Figuring out the fine print associated with dual or joint custody of your kids can be a challenging task, especially for newly divorced or separated parents who are adjusting to sharing custody. Since each child-custody case is unique, many judges require families to come up with a parenting plan, which includes details regarding child care and child care payments when necessary. Along with deciding on the specifics in shared-custody cases, keep in mind certain general rights regarding child care in cases of dual custody.
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Who Gets to Decide?
In cases of dual custody, whether they are joint legal custody, joint physical custody or both, parents share the decision-making responsibilities for their children, according to NOLO, a site that provides one of the web's largest libraries of consumer-friendly legal information. Both parents have a right to be involved in decisions regarding who will watch their children in their absence -- a private babysitter, a day care or an after-school care facility. In the best scenarios, parents should be able to come up with an arrangement both parties feel is suitable. According to the experts at MyFamilyLaw.com, if one parent puts a child under third-party care without consulting the other, the uninformed parent has the right to discontinue the child care and may file a motion with the court because it was not agreed upon.
Who Has to Pay?
In most instances, dual custody implies an equal sharing of all responsibilities, including financial responsibilities, says the Association of Family and Conciliation Courts. In the original parenting plan, parents should explicitly address the issue of sharing the costs of child care. However, payment of child care in emergency or day-to-day situations is the responsibility of the parent who has the child at the time. For example, if a parent is called in to work on a weekend when she has the kids and needs to hire a babysitter, she can't expect the other parent to pay for half the cost of the babysitter.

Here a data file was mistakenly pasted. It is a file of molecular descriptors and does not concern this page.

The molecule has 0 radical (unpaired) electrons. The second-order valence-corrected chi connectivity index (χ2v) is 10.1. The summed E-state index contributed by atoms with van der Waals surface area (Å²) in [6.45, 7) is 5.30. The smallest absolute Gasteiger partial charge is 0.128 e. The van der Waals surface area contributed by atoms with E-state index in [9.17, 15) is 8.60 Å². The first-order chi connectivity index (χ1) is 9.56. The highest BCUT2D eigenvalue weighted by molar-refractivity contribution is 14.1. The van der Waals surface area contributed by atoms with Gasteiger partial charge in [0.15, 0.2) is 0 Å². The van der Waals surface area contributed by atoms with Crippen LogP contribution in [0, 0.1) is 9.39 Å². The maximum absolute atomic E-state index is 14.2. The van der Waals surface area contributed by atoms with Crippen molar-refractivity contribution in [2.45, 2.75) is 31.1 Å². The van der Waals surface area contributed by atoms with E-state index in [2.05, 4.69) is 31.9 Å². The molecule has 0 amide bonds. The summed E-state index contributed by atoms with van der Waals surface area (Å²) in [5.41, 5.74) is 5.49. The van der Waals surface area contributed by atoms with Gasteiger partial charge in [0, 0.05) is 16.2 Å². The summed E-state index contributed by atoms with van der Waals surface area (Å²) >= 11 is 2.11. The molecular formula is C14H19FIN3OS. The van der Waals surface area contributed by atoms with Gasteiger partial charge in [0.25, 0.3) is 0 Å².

Who Can Pick Kids Up?
The matter of children being released to parents from child care facilities varies depending on the type of custody. As suggested by the Child Care Law Center, parents should provide copies of all legal documents concerning custody, including parenting schedules, to clarify details and specifications for child care providers. If dual custody is only physical custody, as compared to both physical and legal custody, only the parent with physical custody at the time in question has the right to make decisions about child pickup. While the other parent may have personal objections about who is picking up his child -- in the case of an ex's significant other or family members, for instance -- child care facilities are legally required to release children to a person as long as he is listed on the authorized pickup list. In cases of joint legal custody, both parents can make decisions about who can pick up their kids from day care.
What to Keep in Mind
When making decisions about child care, as well as all other decisions in dual-custody arrangements, parents should keep the best interests of their children in mind first. Often, parents in joint custody situations become preoccupied by their feelings of disdain for the other person and forget that the well-being of their kids should be the most important thing. Parents should make their best attempts to cooperate with one another, if only to lessen some of the burden on their kids.